UK equity income managers are selling out of defensive stocks which have led the global equity rally year-to-date, warning they are approaching bubble territory.
While markets have shot ahead since the start of the year – the FTSE 100 was up around 16% prior to last week’s set-back – a number of sectors and stocks have powered higher.
UK investors have continued to focus on mega caps, which traditionally offer some of the highest yields, but managers are now cautious on their prospects, arguing they do not offer good value at current levels.
Kevin Murphy, co-manager of the £1.3bn Schroder Income fund, said there is high demand for stocks with a more certain profit outlook, such as tobacco and food and beverages, because of uncertain economic conditions.
“Unfortunately for investors, this demand has pushed prices up in these areas to the extent that they are no longer cheap. As such, it is likely these areas will perform poorly when compared to the wider market,” he said.
His fund is currently heavily underweight consumer goods and utilities versus the FTSE All Share benchmark, at 3% and 0% versus 14.5% and 8.8% respectively, in the expectation these sectors may suffer a correction.
Clive Beagles (pictured) and James Lowen, managers of the £1.8bn JOHCM UK Equity Income fund, said the “eye-watering” multiples on which defensive stocks are trading are reminiscent of the “Nifty Fifty more than 40 years ago.”
In their latest fund commentary, the managers said: “Stocks such as British American Tobacco (BATS) and SAB Miller are good businesses, but we do not think they represent good value at this point in time.”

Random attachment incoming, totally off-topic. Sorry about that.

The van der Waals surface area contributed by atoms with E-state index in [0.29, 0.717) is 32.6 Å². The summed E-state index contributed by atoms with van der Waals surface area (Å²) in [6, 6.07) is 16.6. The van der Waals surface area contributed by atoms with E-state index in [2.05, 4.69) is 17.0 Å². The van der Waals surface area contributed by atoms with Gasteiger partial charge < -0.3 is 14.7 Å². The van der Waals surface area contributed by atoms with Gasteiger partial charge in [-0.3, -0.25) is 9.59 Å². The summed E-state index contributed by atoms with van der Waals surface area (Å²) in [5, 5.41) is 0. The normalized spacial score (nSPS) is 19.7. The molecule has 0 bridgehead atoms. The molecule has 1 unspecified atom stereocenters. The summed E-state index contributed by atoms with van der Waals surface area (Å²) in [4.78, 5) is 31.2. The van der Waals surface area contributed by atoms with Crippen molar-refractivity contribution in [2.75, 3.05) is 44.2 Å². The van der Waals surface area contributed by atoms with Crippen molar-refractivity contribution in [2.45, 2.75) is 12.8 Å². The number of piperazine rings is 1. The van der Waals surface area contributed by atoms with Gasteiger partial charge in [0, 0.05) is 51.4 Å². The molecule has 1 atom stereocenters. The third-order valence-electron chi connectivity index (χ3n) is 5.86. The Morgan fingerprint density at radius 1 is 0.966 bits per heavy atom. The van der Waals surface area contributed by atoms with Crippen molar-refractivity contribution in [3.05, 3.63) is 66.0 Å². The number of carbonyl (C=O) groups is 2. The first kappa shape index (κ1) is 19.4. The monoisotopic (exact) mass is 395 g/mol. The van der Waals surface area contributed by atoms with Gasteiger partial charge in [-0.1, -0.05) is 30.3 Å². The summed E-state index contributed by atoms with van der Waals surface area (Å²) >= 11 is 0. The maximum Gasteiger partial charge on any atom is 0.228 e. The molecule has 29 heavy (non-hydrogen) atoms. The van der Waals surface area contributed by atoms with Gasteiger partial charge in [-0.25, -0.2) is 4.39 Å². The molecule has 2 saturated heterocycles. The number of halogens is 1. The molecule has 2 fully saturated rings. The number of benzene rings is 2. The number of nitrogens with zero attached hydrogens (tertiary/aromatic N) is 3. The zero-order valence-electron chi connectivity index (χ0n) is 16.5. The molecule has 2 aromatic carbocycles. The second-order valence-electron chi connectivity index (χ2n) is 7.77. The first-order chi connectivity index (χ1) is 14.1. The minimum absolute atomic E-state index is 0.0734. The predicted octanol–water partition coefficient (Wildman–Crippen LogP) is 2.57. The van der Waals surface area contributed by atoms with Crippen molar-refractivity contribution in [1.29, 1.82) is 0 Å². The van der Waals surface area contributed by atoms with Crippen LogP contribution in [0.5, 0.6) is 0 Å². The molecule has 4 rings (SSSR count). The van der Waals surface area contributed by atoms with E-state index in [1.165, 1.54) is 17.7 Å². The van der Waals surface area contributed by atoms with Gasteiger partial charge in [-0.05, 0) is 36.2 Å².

BATS is up 20% year-to- date, while SAB Miller is up 28%, far ahead of the FTSE 100 index gain of 16.43%.
The duo – whose fund returned 37% in the last year compared to a sector average of 27% – are instead focusing on defensives which have so far lagged the surge in price seen by some peers.
They have been buying into bus and rail, telecoms, and general insurance companies, which they said have been less popular than consumer staples but offer more absolute valuation protection.
Alan Dobbie, co-manager with Julian Chillingworth on the Rathbone Blue Chip Income & Growth fund, has sold some consumer staples such as Diageo, Associated British Foods, and Unilever, replacing them with what he said are better value stocks.
“Over the past few months, we have reduced our exposure to several consumer staples stocks where we felt valuations were largely reflecting the strong business models and predictable return profiles of the company,” he said.
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